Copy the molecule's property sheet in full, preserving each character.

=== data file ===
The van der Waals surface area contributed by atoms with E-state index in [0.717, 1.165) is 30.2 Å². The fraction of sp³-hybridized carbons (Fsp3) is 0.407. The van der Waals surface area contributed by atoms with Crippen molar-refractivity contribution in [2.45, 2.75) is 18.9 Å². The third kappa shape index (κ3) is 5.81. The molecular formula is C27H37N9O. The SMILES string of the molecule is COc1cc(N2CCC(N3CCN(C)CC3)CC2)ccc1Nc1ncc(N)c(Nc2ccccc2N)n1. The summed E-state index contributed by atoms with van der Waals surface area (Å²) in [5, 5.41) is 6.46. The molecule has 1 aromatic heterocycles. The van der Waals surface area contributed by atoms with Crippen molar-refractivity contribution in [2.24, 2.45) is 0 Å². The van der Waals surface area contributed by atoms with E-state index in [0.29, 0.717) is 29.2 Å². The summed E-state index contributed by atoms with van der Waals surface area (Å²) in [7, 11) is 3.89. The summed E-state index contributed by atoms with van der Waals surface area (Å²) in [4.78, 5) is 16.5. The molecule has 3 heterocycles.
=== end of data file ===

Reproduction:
The van der Waals surface area contributed by atoms with E-state index in [0.717, 1.165) is 30.2 Å². The fraction of sp³-hybridized carbons (Fsp3) is 0.407. The van der Waals surface area contributed by atoms with Crippen molar-refractivity contribution in [2.45, 2.75) is 18.9 Å². The third kappa shape index (κ3) is 5.81. The molecular formula is C27H37N9O. The SMILES string of the molecule is COc1cc(N2CCC(N3CCN(C)CC3)CC2)ccc1Nc1ncc(N)c(Nc2ccccc2N)n1. The summed E-state index contributed by atoms with van der Waals surface area (Å²) in [5, 5.41) is 6.46. The molecule has 1 aromatic heterocycles. The van der Waals surface area contributed by atoms with Crippen molar-refractivity contribution in [2.24, 2.45) is 0 Å². The van der Waals surface area contributed by atoms with E-state index in [0.29, 0.717) is 29.2 Å². The summed E-state index contributed by atoms with van der Waals surface area (Å²) in [7, 11) is 3.89. The summed E-state index contributed by atoms with van der Waals surface area (Å²) in [4.78, 5) is 16.5. The molecule has 3 heterocycles.